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Discovery of new male-female interaction can help control malaria

A study published in PLOS Biology provided the first demonstration of an interaction between a male allohormone and a female protein in insects.  The identification of a previously uncharacterized reproductive pathway in A. Gambiae has promise for the development of tools to control malaria-transmitting mosquito populations and interfere with the mating-induced pathway of oogenesis, which may have an effect on the development of Plasmodium malaria parasites.

[box style = “rounded”]Chris adds: “My friend chose this paper to present at journal club one week, because he thought it was well written, interesting etc etc. Unbeknownst to him, one of the paper’s authors was visiting us at the time. We sit down for journal club and one of the PIs comes in, sees the guy and exclaims (with mock exasperation) “you can’t be here!” Me and the presenter look at one another, confused. He presents journal club, and luckily enough, the paper is so well written, that he can’t really criticize it!” [/box]

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Using grapefruit to deliver chemotherapy

Published in Nature Communications, this paper describes how nanoparticles can be made from edible grapefruit lipids and used to deliver different types of therapeutic agents, including medicinal compounds, short interfering RNA, DNA expression vectors, and proteins to different types of cells. Grapefruit-derived nanovectors demonstrated the ability to inhibit tumor growth in two tumor animal models. Moreover, the grapefruit nanoparticles used in this study had no detectable toxic effects, could be manipulated or modified to target specific cells/ tissues, and were economical to create. Grapefruits may have a bad reputation for interfering with drugs, but perhaps in the future we will be using grapefruit products to deliver drugs more effectively!

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Getting CLARITY

In May, a new technique called CLARITY to effectively make tissue transparent through a new fixation technique was published in Nature. This new process has allowed them to clearly see neuron connection networks not possible before because they can now view the networks in thicker tissue sections. This new advancement will help researchers be able to better map the brain, but this new technology can also be to create 3-D images of other tissues such as cancer. This new ability allows us to gain better insight into the macroscopic networks within a specific tissue type.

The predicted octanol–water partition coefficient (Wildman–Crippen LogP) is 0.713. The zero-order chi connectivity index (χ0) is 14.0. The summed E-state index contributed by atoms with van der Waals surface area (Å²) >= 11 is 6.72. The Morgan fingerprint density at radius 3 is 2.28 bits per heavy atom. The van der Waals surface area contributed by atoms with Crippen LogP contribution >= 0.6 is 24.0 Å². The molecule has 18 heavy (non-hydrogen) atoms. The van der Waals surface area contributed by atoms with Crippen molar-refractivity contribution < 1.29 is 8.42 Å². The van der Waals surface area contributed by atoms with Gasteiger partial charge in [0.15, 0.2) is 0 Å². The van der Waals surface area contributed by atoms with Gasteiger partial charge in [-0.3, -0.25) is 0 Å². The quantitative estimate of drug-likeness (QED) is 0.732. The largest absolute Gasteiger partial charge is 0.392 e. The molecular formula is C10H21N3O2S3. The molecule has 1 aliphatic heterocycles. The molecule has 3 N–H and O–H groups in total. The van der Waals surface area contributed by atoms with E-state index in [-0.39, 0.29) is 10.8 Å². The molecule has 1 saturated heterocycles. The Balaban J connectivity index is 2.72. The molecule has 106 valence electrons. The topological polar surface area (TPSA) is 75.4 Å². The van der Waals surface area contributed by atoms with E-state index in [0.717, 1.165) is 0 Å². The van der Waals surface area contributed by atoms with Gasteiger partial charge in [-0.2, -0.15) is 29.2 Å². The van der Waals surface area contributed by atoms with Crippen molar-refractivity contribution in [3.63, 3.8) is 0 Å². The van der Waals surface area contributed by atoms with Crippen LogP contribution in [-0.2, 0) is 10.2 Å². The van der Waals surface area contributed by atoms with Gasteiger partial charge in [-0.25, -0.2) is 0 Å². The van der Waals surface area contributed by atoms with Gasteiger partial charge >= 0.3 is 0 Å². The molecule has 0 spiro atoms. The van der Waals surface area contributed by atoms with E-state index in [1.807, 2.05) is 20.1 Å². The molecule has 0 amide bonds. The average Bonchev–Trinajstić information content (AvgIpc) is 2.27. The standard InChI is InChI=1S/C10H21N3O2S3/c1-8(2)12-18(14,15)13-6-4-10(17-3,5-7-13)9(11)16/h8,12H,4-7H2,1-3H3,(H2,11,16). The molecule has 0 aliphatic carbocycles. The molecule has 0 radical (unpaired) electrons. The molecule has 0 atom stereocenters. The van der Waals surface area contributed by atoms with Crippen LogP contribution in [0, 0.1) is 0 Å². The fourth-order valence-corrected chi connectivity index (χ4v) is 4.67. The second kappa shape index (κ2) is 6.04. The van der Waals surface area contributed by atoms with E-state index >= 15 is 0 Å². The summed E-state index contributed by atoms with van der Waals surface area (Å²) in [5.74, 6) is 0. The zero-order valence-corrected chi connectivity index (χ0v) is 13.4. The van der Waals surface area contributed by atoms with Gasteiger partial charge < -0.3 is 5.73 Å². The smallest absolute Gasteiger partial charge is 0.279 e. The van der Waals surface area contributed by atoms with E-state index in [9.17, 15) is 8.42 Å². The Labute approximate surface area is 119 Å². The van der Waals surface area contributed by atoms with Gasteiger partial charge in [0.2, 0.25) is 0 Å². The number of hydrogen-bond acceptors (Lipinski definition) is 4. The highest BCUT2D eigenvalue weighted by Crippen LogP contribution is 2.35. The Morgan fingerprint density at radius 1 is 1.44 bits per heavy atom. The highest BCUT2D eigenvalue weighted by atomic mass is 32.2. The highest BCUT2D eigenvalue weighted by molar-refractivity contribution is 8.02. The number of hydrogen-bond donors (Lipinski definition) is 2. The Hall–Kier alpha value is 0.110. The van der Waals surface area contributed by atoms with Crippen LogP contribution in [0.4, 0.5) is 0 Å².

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Crispier genome-editing

This year, the CRISPR technique was developed as an efficient gene-targeting method. The benefit of this method over the use of TALENS or a zinc-finger knockout is it allows for the rapid generation of mice that have multiple genetic mutations in just one step. The following review gives even more information on this new technique and compares its usefulness to that of TALENS and zinc-finger knockouts. Further, just couple of weeks ago, two back-to-back studies in Cell Stem Cell using the CRISPR-Cas9 system to cure diseases in mice and human stem cells.  In the first study the system was used in mice to correct the Crygc gene that causes cataracts; in the second study the CRSPR-Cas9 system was used to correct the CFTR locus in cultured intestinal stem cells of CF patients. These findings serve as a proof-of-concept that diseases caused by a single mutation can be “fixed” with genome editing using the CRISPR-Cas9 system.

What was your favorite paper this year? Let us know! And of course – use Scizzle to stay on top of your favorite topics and authors.